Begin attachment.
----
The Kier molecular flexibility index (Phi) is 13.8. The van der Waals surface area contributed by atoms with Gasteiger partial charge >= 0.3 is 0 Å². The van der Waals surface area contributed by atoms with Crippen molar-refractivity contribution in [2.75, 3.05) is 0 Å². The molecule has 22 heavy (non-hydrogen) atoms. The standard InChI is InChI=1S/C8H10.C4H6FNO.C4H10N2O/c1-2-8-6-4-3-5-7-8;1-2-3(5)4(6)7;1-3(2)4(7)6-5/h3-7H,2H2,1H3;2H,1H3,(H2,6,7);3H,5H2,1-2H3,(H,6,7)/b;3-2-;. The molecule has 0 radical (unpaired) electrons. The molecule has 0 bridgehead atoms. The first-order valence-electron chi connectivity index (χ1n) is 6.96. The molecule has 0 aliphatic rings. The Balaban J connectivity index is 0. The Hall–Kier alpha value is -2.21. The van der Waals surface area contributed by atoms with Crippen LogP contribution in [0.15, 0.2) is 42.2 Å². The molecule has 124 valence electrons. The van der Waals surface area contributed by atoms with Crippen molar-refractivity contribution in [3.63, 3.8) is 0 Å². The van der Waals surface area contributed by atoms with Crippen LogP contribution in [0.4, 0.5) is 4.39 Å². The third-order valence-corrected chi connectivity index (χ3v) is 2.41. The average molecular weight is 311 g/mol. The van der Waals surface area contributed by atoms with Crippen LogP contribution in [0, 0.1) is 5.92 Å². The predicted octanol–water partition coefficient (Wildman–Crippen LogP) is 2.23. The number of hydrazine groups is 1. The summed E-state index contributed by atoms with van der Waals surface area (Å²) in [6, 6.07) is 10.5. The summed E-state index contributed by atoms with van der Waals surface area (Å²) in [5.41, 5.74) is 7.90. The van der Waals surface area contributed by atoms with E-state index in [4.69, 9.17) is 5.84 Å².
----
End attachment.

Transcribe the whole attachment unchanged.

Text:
The Kier molecular flexibility index (Phi) is 13.8. The van der Waals surface area contributed by atoms with Gasteiger partial charge >= 0.3 is 0 Å². The van der Waals surface area contributed by atoms with Crippen molar-refractivity contribution in [2.75, 3.05) is 0 Å². The molecule has 22 heavy (non-hydrogen) atoms. The standard InChI is InChI=1S/C8H10.C4H6FNO.C4H10N2O/c1-2-8-6-4-3-5-7-8;1-2-3(5)4(6)7;1-3(2)4(7)6-5/h3-7H,2H2,1H3;2H,1H3,(H2,6,7);3H,5H2,1-2H3,(H,6,7)/b;3-2-;. The molecule has 0 radical (unpaired) electrons. The molecule has 0 bridgehead atoms. The first-order valence-electron chi connectivity index (χ1n) is 6.96. The molecule has 0 aliphatic rings. The Balaban J connectivity index is 0. The Hall–Kier alpha value is -2.21. The van der Waals surface area contributed by atoms with Crippen LogP contribution in [0.15, 0.2) is 42.2 Å². The molecule has 124 valence electrons. The van der Waals surface area contributed by atoms with Crippen molar-refractivity contribution in [3.63, 3.8) is 0 Å². The van der Waals surface area contributed by atoms with Crippen LogP contribution in [0.4, 0.5) is 4.39 Å². The third-order valence-corrected chi connectivity index (χ3v) is 2.41. The average molecular weight is 311 g/mol. The van der Waals surface area contributed by atoms with Crippen LogP contribution in [0, 0.1) is 5.92 Å². The predicted octanol–water partition coefficient (Wildman–Crippen LogP) is 2.23. The number of hydrazine groups is 1. The summed E-state index contributed by atoms with van der Waals surface area (Å²) in [6, 6.07) is 10.5. The summed E-state index contributed by atoms with van der Waals surface area (Å²) in [5.41, 5.74) is 7.90. The van der Waals surface area contributed by atoms with E-state index in [4.69, 9.17) is 5.84 Å².